Dailey’s interest in focuses on drawing also has some practical application. As a busy father raising two children, it was challenging to set up a painting studio.

“Drawing was a way to feel like I was being productive, while the kids needed their dad around to do dad things,” he said.

It also helps that drawing is his favorite media to work in.

“It’s got its own unique characteristics and properties that you can’t get in a painting or etching,” he said. “So, I leaned heavily into that, and I’ve been trying to push it as far as I can and see what happens.”

“Butterfly Bush Roots” by Andrew Dailey

In addition to his studio practice, Dailey is the cultural arts program supervisor at the City of Kettering’s Rosewood Arts Centre. He facilitates arts opportunities for the community by bringing in teaching artists who share their skills and knowledge.

His responsibilities include overseeing the visual arts educational programs, classes and workshops and Kettering’s long-running children’s theater program while also assisting with outreach programs, special events and a robust summer art camp.

“It’s not something, honestly, I had thought about a whole lot before working here, but it’s been a rewarding experience,” he said. “I’m still working in the field. It’s gratifying.”

Dailey comes from a family of visual artists and was encouraged to pursue his artistic interests as a child. His great-grandfather was a painter, and while Dailey never met him, he knew his artwork because it hung in family members’ homes.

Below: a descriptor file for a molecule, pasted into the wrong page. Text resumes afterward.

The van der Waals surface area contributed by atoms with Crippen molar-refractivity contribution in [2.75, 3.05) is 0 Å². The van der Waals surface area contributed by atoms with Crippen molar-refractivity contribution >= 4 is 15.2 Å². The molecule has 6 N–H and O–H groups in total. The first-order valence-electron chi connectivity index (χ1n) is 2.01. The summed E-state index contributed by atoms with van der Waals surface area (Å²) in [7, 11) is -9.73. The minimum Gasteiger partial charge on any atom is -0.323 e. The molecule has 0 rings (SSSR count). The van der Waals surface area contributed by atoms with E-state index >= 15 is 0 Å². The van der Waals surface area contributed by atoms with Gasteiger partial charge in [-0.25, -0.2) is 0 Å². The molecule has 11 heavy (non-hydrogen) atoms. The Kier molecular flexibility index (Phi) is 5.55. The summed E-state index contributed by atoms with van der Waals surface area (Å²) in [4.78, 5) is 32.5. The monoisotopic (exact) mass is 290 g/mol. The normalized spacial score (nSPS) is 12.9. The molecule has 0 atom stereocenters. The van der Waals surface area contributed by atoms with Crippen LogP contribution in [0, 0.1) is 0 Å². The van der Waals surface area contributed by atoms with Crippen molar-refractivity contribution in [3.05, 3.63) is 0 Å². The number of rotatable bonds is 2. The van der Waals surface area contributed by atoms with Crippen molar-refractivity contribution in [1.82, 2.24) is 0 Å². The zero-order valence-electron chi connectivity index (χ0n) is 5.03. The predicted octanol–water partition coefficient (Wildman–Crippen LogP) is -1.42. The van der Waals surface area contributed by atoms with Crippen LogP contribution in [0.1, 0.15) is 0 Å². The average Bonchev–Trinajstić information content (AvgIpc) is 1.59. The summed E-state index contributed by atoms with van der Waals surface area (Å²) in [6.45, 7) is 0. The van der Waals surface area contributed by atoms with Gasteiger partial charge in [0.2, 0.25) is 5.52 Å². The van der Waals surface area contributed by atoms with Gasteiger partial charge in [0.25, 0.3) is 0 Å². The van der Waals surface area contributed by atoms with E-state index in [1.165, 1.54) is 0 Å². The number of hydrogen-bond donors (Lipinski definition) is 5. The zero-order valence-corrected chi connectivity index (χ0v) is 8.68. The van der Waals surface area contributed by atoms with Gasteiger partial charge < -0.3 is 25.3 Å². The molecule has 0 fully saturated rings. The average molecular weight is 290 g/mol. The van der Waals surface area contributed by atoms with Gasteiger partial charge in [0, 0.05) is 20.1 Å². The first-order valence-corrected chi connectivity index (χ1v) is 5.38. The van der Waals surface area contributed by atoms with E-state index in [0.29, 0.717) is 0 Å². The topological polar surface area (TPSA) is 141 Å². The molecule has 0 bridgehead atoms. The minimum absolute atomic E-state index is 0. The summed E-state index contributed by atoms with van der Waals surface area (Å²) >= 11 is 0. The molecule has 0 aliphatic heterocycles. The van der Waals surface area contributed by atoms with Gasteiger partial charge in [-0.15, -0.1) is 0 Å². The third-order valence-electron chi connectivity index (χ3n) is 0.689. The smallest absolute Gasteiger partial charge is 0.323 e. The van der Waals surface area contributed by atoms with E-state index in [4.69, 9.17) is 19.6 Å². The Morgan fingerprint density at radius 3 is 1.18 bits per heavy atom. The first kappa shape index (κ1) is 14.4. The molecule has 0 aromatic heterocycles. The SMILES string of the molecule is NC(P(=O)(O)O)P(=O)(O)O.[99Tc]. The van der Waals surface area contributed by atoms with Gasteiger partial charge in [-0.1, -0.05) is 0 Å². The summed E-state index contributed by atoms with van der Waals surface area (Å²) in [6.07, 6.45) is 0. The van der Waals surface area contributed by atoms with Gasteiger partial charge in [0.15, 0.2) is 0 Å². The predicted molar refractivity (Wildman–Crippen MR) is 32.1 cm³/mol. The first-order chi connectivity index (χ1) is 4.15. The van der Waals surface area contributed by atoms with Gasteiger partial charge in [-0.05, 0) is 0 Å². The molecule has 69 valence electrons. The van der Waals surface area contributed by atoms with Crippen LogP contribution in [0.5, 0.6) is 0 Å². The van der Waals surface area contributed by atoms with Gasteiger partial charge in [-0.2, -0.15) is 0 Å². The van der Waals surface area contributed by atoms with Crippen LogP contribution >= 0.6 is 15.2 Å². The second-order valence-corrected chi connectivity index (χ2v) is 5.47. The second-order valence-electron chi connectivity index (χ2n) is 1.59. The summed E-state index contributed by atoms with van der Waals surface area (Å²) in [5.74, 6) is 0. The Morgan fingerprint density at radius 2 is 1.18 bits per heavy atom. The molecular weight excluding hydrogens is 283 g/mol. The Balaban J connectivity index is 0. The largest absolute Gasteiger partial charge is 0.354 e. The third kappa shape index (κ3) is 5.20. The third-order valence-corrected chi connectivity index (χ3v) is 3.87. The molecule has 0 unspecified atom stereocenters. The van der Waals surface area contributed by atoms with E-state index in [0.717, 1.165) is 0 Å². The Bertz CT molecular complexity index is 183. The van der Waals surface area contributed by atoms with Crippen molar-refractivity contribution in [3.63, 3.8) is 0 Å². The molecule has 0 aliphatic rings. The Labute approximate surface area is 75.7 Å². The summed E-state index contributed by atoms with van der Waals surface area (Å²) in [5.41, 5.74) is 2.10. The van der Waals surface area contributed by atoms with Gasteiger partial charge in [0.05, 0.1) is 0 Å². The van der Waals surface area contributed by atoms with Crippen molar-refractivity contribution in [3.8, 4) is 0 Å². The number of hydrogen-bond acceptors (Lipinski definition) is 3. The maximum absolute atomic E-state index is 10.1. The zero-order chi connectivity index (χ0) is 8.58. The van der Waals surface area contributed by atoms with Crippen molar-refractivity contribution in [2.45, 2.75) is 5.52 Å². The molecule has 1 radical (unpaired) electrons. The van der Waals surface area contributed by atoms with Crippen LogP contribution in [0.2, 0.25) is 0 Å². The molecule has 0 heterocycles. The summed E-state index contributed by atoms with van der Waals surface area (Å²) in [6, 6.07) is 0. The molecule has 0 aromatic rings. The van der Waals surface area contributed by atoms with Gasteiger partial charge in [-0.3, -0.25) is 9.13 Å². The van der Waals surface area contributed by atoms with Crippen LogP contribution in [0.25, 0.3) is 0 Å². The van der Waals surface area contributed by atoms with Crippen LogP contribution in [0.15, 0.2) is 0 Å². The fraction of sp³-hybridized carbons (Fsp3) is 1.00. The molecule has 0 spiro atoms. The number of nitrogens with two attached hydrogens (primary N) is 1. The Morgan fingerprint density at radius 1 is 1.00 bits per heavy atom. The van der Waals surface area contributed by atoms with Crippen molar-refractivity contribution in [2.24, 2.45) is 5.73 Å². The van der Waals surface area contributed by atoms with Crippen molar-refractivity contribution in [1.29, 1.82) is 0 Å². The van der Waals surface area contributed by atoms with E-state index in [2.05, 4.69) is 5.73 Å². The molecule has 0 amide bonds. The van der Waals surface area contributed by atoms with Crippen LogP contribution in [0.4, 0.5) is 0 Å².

His great-aunt was also an artist and art teacher. His mother was a nurse and painted in her free time. She would set up and paint on the dining room table and her paintings were displayed around the house.

“I learned a lot just being around that as a kid,” he said.

Dailey drew a lot as he was growing up and, as a fan of comic book illustration, enjoyed drawing Wolverine and the X-Men.

“I showed an inclination toward it as a kid and kept drawing,” he said. “In high school, I decided I wanted to take this seriously.”

‘Wonderfully supportive place’

After graduating from Greeneview High School in Jamestown, Dailey enrolled in Wright State’s Bachelor of Fine Arts in Art program because of its focus on drawing fundamentals.

He credits the fine art faculty for creating a supportive environment and for pushing him to establish a strong work ethic and discover how to be self-motivated. He also learned how to see the world as an artist, a skill he uses not only to draw but also to think critically.

“You learn how to look at a problem and figure out how to diagnose the problem and find solutions,” he said.

“Shad” by Andrew Dailey

When he enrolled in the M.F.A. program at Miami University, Dailey realized how well Wright State had prepared him to succeed as a graduate student.

He has remained close to Wright State’s fine art program since graduating.

As a young professional, Dailey taught drawing, painting and printmaking in the College of Liberal Arts for several years. It allowed him to work alongside many of the instructors who taught him as a student.

He received the Outstanding Alumni Award from Wright State’s former Department of Art and Art History in 2016.

Dailey has also worked with several Wright State faculty members as a member and coordinator of the Dutoit Gallery, an artist-run coop at Front Street in downtown Dayton.

Faculty members continue to support him by attending his events and staying in touch.

“They’re mentors, teachers, friends, intellects I look up to as well,” he said. “Wright State has been a wonderfully supportive place for me over the year.”